Vitamin B12 (Cobalamin)

Vitamin B12 is a nutrient that helps keep the body's nerve and blood cells healthy and helps make DNA, the genetic material in all cells. Vitamin B12 helps prevent anemia that makes people tired and weak. Involved in the metabolism of single-carbon fragments. Essential for biosynthesis of nucleic acids and nucleoproteins. Role in metabolism of nervous tissue. Involved with folate metabolism. Related to growth.

Vitamin B12 is synthesized by bacteria, but the vitamin produced from the microflora in the colon is not absorbed. Food of plant origin contain the vitamin only through contamination or bacterial synthesis. 

Slowly destroyed by acid, light and oxidation.

Dietary reference intakes of Vitamin B12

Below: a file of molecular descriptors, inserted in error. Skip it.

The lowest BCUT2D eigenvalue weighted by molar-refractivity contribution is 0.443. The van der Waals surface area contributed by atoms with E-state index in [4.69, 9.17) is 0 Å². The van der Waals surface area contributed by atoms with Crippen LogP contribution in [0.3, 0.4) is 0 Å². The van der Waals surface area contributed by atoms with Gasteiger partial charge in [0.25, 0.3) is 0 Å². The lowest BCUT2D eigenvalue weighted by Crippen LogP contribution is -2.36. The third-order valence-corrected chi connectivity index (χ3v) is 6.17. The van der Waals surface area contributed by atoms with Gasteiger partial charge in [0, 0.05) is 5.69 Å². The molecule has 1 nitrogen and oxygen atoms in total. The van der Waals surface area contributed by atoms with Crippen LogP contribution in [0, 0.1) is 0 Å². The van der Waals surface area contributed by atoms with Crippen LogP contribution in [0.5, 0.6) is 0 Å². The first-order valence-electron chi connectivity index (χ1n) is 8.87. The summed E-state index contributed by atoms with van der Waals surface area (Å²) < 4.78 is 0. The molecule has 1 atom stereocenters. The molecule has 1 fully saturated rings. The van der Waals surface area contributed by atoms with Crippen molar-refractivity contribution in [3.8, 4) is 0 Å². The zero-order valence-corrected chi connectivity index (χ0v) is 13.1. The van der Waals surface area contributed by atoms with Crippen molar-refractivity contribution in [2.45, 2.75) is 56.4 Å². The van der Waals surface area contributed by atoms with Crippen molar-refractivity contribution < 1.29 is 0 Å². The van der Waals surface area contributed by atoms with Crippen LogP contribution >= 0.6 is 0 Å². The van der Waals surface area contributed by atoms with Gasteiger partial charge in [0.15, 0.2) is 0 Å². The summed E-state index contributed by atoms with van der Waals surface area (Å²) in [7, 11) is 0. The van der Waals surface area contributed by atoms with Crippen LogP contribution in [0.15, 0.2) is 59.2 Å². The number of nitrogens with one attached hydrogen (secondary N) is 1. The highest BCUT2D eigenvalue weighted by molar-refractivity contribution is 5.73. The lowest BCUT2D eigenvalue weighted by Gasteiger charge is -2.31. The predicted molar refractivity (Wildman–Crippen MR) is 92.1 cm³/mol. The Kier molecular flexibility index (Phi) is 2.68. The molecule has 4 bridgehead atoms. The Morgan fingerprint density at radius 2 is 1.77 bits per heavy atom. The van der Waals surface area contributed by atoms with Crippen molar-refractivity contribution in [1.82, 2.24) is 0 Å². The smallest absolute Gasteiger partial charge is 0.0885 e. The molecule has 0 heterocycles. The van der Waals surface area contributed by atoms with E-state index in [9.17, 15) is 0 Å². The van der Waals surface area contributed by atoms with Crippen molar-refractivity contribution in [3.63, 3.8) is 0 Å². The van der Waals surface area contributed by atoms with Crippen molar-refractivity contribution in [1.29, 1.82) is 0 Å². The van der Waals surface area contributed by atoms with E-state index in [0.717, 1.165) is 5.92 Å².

Infants 0.4-0.5 mcg/day

Children 0.9-1.8 mcg/day

Adolescents 2.4 mcg/day

Adults 2.4 mcg/day

Pregnant 2.6 mcg/day

Lactating 2.8 mcg/day

Vitamin B12 content of selected foods

Liver, beef, 3.5 oz (71 mcg)

Clams, canned, 3 oz (84 mcg)

Oysters, raw, 6 medium (16.6 mcg)

Crab, raw, 3 oz (10 mcg)

Tuna, canned in water, 3 oz (2.5 mcg)

Halibut, baked, ½ filet (2.2 mcg)

Cottage cheese, 1 cup (1.6 mcg)

Yogurt, 8 oz (1.1 mcg)

Symptoms of Vitamin B12 deficiency


Progressive neuropathy (numbness, tingling and burning of the feet, stiffness and generalized weakness of the legs)

A lemon-yellow tint to the skin

A smooth, beefy, red tongue

Neurologic disorders.

The best way to get the daily requirement of essential vitamins is to eat a balanced diet that contains a variety of foods.

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